Ok, I'm back with results!
I tried two approaches:
Using solids mechanics to derive a differential equation governing the movement of the centers of the wheels: the inputs of the system "bike" are the torque at the rear wheel and the angle of the front wheel, and the outputs are the kinematics of the centers of the wheels. But I gave up, it was hard!
Trying to guess what happens from a geometric point of view when the rear wheel "pushes" the front wheel forward with the front wheel not straight. This method directly yields an equation of infinitesimal increments (see below) from which you can get an actual differential equation. I haven't tried manipulating this first equation to get the ODE but my guess is that I would have obtained that very same ODE using solids mechanics. It just feels right.
Notations and hypotheses:
We are in the plane with basis vectors ex and ey.
A is the center of the rear wheel. B is the center of the front wheel. The length of the bike L is the distance between A and B. The angle between ey and the vector AB is φ. The angle between AB and the front wheel is θ.
We suppose that, at a certain instant t, A(t) has a velocity V(t) colinear with AB. Therefore, for an infinitesimal timestep dt,
A(t+dt) = A(t) + V(t).dt.
We also suppose that, at time t, the front wheel doesn't drift, i.e. the speed of B is colinear with the direction of the front wheel, i.e. forms an angle θ with AB. We call Uθ the unit vector forming an angle θ with AB, i.e. the unit vector with the same direction as the front wheel.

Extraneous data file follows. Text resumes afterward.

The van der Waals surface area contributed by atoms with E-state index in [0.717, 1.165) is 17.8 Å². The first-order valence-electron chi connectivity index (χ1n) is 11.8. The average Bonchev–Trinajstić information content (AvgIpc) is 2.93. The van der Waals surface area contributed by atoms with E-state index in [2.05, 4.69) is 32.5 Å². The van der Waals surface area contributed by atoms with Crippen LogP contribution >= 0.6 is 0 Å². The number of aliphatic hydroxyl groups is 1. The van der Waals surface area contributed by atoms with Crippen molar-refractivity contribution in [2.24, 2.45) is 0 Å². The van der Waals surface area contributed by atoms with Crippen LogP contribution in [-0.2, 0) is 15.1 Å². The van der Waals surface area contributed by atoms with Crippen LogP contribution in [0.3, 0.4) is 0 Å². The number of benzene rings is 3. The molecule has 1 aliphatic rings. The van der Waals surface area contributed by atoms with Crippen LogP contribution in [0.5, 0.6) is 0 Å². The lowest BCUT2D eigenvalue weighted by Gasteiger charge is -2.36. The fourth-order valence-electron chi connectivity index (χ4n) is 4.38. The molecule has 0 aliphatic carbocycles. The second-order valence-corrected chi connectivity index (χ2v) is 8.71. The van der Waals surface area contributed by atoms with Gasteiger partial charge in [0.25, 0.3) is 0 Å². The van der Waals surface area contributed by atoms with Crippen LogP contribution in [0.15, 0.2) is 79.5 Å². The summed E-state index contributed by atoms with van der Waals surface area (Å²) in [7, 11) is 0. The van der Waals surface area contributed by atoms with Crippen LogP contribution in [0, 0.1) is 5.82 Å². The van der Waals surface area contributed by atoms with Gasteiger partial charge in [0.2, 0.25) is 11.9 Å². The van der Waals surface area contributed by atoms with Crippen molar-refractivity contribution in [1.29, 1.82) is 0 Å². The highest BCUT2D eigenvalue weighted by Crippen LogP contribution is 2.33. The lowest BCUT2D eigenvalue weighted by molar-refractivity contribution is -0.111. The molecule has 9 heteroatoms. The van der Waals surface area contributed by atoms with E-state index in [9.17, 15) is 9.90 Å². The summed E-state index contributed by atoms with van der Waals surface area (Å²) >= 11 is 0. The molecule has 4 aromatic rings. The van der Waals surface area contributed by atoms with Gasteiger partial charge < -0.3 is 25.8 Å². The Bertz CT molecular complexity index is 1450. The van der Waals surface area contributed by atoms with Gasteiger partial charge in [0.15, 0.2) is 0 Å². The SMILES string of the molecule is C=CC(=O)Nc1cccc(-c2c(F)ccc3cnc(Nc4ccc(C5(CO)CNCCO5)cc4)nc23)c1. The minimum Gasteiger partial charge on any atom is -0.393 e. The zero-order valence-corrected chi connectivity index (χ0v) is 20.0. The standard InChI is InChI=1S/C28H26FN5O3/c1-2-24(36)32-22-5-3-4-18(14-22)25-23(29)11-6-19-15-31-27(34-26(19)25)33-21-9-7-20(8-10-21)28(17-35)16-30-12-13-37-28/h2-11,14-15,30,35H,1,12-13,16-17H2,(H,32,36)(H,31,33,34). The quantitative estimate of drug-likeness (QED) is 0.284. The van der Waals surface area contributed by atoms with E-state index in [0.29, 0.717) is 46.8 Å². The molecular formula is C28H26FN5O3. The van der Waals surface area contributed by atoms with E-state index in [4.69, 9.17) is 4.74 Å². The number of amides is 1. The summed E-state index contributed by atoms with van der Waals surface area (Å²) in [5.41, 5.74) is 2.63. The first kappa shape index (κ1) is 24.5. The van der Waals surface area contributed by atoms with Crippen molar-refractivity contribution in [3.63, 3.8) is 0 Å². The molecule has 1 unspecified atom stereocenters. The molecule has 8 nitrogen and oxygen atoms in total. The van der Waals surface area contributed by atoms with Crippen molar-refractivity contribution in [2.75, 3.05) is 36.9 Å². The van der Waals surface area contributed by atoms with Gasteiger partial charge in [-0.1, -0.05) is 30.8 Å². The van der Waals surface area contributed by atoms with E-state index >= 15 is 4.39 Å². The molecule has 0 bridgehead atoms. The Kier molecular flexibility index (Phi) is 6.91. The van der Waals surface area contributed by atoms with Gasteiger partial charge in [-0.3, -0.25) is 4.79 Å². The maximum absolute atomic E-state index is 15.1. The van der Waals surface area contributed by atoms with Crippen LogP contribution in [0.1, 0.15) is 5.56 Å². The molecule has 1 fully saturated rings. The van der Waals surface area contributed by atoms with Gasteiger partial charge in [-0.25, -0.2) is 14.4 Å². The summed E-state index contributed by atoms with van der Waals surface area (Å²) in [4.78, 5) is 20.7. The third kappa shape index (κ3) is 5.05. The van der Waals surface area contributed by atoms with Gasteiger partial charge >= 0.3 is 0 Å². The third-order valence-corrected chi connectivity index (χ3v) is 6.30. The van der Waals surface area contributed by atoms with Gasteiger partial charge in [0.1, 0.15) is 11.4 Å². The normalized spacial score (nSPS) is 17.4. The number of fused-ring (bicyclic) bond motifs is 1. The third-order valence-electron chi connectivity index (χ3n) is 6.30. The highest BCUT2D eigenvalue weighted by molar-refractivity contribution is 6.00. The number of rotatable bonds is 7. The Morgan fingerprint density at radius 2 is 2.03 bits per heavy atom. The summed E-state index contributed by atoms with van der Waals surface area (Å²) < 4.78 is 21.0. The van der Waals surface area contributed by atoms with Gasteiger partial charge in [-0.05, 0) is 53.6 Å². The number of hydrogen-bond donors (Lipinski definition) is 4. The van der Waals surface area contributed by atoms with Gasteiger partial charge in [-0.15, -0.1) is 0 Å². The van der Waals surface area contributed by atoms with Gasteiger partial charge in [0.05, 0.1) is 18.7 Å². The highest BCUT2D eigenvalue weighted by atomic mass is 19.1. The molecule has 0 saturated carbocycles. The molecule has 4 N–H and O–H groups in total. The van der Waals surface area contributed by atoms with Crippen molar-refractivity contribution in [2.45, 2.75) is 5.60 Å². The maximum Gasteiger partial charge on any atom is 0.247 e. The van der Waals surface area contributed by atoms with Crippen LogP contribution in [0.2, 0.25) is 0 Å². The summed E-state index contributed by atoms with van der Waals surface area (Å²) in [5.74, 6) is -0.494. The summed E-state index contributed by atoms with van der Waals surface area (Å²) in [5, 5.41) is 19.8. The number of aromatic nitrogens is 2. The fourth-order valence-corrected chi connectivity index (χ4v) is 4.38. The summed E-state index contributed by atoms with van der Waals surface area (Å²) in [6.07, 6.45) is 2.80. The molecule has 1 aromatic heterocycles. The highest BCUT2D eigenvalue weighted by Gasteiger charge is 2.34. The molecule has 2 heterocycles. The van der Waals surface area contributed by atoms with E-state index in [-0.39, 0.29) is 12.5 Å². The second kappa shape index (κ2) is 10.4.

Therefore, at t+dt,
B(t+dt) = B(t) + λ.Uθ
for a certain real, positive λ such that the length of the bike L is conserved:
distance( A(t+dt) , B(t+dt) ) = L
This last equation translates to
norm²( B(t) + λ.Uθ - A(t) - V(t).dt ) = L²
but B(t), by definition, is A(t) + L.Uφ, so that λ must satisfy the equation
norm²( L.Uφ + λ.Uθ - V(t).dt ) = L².
The solution, of course, is independent from φ since the problem is the same when the bike points towards positive y. Therefore, if we call R the rotation matrix with angle -φ, λ must be the positive solution of
norm²( L.ey; + λ.Uθ - R.V(t).dt ) = L².
After a few calculations, if we call v the norm of V, you get
λ = L.( sqrt( 1 - (sin(θ).(1-v.dt/L))² ) - cos(θ) ) + v.dt.cos(θ).
Here's the pseudocode I used to get the animation above (instead of using Uθ, I use u = U(θ+φ) because it was simpler):
// I start at i=1 because i=0 contains the initial values
for (int i=1; i<=N; i++)
// the array in which I stored the successive A points
Aarray[i] = Aarray[i-1] + dt*V;
float lambda = L*( sqrt(1 - (sin(theta)*(1-v*dt/L))**2) - cos(theta) )
// the array in which I stored the successive B points
Barray[i] = Barray[i-1] + lambda*u;
// the AB vector normalized
AiBiUnit = (Barray[i] - Aarray[i])/L;
// Refreshing the velocity of A
V = v*AiBiUnit;
// Refreshing u.
// u is indeed a unit vector separated from AiBiUnit by an angle theta,
// so you get it by rotating the newly computed AiBiUnit by an angle
// of +theta:
u = AiBiUnit.rotate(theta);
If you repeat a lot and/or increase the steering angle, the trajectory is a circle, which is coherent, I believe.